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In partnership with RNIB, we run three focus groups between 14&#x2013;22 May 2018 as part of a research project based at Swansea University, funded by the Challenging Human Environments and Research Impact for a Sustainable and Healthy Digital Economy Centre (CHERISH-DE). By conducting empirical research with sight-impaired users, we aim to provide a first-hand account of the user experience to inform digital inclusivity policy. Specifically, we will firstly assess support networks provided to sight-impaired users - in particular, local support group and Welsh Government funded projects including digital communities in this report. In addition, we will investigate barriers faced by sight impaired users to the full use of accessible features across devices, software and applications. Finally, through experimental interactions with Amazon Alexa and Google Duplex, we aim to develop consumer-led recommendations to improve inclusive technology.Our research reveals the importance of digital trainings in disseminating knowledge, implementing changes, triggering bottom-up approach of peer learning and self-learning. For the future, support towards setting up devices and training on online security and data protection are crucial in involving and protecting vulnerable users. In a highly competitive market, the tech industry and service industry tend to focus on the most active and affluent users. While sensory impaired users are overlooked in this market-driven and technology-oriented approach, accessibility features are often treated as add-ons to &#x2018;fix&#x2019; any potential problems if needs must, resulting in incompatibility in operating systems, web browsers, mobile devices, and platforms. Based on the analysis of our focus group data, we put forward recommendations on four key topics: web/app accessibility; better integration and standardisation; more user participation in technology development; and continuous support and training towards the sight impaired community. In additional to recommending better standardisation through adherence to, development and refinement of appropriate design guidelines and best practice, we also encourage a bottom-up approach for web and app accessibility guidelines. Involving users into the process of technology design and development would assure the technology capacity is tailored around the need of the user. 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spelling 2021-11-10T17:34:45.2799146 v2 58304 2021-10-12 Enabling Digital First: A Case Study of Sight-Impaired Users in Wales fcb0b08dd7afa00f6899a02d4cb66fff 0000-0002-5741-6862 Yan Wu Yan Wu true false 0e6c28093df4874b4263b328d7817e09 0000-0001-6063-3676 Stephen Lindsay Stephen Lindsay true false cc05810f3465ddddd6814e131f4e9a79 0000-0002-6875-6301 Leighton Evans Leighton Evans true false d9de398c04c0b443d547d455782d5de5 0000-0003-3814-7174 Martin Porcheron Martin Porcheron true false 004ef41b90854a57a498549a462f13a0 0000-0002-9237-1057 Leigh Clark Leigh Clark true false 896a6aacfd217fb099481697a43bfe80 0000-0003-3928-4701 Rhys Jones Rhys Jones true false 2021-10-12 AMED The aim of this research is to provide a detailed examination of visually impaired community’s access to and usage of digital technology, focusing on the effectiveness of training in reducing digital skill gaps and current challenges associated with accessibility of devices, software and applications. In partnership with RNIB, we run three focus groups between 14–22 May 2018 as part of a research project based at Swansea University, funded by the Challenging Human Environments and Research Impact for a Sustainable and Healthy Digital Economy Centre (CHERISH-DE). By conducting empirical research with sight-impaired users, we aim to provide a first-hand account of the user experience to inform digital inclusivity policy. Specifically, we will firstly assess support networks provided to sight-impaired users - in particular, local support group and Welsh Government funded projects including digital communities in this report. In addition, we will investigate barriers faced by sight impaired users to the full use of accessible features across devices, software and applications. Finally, through experimental interactions with Amazon Alexa and Google Duplex, we aim to develop consumer-led recommendations to improve inclusive technology.Our research reveals the importance of digital trainings in disseminating knowledge, implementing changes, triggering bottom-up approach of peer learning and self-learning. For the future, support towards setting up devices and training on online security and data protection are crucial in involving and protecting vulnerable users. In a highly competitive market, the tech industry and service industry tend to focus on the most active and affluent users. While sensory impaired users are overlooked in this market-driven and technology-oriented approach, accessibility features are often treated as add-ons to ‘fix’ any potential problems if needs must, resulting in incompatibility in operating systems, web browsers, mobile devices, and platforms. Based on the analysis of our focus group data, we put forward recommendations on four key topics: web/app accessibility; better integration and standardisation; more user participation in technology development; and continuous support and training towards the sight impaired community. In additional to recommending better standardisation through adherence to, development and refinement of appropriate design guidelines and best practice, we also encourage a bottom-up approach for web and app accessibility guidelines. Involving users into the process of technology design and development would assure the technology capacity is tailored around the need of the user. Ultimately, inclusive design is to improve the quality of life for everyone, whatever their ability. ResearchReportExternalBody RNIB 14 10 2021 2021-10-14 COLLEGE NANME Media COLLEGE CODE AMED Swansea University Not Required Challenging Human Environments and Research Impact for a Sustainable and Healthy Digital Economy Centre (CHERISH-DE) 46E 2021-11-10T17:34:45.2799146 2021-10-12T23:41:28.6221115 Faculty of Humanities and Social Sciences School of Culture and Communication - Media, Communications, Journalism and PR Yan Wu 0000-0002-5741-6862 1 Stephen Lindsay 0000-0001-6063-3676 2 Leighton Evans 0000-0002-6875-6301 3 Martin Porcheron 0000-0003-3814-7174 4 Leigh Clark 0000-0002-9237-1057 5 Rhys Jones 0000-0003-3928-4701 6 58304__21157__93f1607f96cf456f900bd4c95ad64cb3.pdf ENABLING DIGITAL FIRST- A case study of sight-impaired users in Wales .pdf 2021-10-12T23:59:46.9923157 Output 244315 application/pdf Author's Original true false eng 91 Yan Wu 0000-0002-5741-6862 y.wu@swansea.ac.uk false 4 true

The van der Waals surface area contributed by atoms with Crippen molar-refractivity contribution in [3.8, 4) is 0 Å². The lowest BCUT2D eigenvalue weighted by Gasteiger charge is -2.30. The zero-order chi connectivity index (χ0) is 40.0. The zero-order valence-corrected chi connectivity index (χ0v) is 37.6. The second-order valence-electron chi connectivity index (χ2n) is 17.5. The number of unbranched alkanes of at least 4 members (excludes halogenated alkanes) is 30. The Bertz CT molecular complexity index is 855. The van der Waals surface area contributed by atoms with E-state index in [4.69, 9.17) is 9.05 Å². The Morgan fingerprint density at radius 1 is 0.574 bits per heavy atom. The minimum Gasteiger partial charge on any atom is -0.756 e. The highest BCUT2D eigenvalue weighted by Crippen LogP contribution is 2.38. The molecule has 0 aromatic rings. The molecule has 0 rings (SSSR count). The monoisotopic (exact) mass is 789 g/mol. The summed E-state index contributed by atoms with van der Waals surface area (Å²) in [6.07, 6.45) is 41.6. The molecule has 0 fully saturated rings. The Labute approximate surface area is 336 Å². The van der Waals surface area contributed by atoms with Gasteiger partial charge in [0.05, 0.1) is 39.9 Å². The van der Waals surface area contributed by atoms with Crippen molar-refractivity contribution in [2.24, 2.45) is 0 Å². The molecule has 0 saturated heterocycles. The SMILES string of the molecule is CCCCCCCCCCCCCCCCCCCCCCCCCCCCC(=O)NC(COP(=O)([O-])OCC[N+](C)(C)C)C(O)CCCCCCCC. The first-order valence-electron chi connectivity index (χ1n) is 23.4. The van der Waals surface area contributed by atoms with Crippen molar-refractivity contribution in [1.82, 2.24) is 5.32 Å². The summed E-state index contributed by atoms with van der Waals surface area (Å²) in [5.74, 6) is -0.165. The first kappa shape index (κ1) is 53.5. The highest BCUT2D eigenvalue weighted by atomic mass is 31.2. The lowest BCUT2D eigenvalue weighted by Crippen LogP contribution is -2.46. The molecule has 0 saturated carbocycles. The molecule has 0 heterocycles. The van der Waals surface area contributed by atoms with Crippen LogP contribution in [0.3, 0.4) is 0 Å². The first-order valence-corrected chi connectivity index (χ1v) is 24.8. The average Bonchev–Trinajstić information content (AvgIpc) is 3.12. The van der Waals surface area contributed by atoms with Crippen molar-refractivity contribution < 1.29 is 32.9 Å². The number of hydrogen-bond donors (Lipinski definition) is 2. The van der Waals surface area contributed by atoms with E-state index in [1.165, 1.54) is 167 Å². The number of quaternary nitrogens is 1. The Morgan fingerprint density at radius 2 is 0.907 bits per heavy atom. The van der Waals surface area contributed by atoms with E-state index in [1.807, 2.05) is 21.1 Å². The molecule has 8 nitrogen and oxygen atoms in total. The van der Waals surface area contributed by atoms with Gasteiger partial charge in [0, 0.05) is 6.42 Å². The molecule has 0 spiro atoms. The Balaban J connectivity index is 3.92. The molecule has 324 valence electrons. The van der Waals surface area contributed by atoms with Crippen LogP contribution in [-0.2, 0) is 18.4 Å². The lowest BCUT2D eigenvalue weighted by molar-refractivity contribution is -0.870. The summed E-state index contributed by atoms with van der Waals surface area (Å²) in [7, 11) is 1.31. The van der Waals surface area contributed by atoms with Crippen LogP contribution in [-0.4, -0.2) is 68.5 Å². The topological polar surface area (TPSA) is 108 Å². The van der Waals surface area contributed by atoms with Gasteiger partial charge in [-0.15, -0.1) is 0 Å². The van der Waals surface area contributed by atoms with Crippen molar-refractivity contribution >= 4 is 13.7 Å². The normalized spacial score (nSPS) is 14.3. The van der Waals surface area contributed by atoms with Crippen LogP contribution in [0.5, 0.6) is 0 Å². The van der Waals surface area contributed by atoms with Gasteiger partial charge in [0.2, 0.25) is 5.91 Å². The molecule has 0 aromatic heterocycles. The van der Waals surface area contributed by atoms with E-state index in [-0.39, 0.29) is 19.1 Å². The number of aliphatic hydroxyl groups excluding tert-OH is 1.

title Enabling Digital First: A Case Study of Sight-Impaired Users in Wales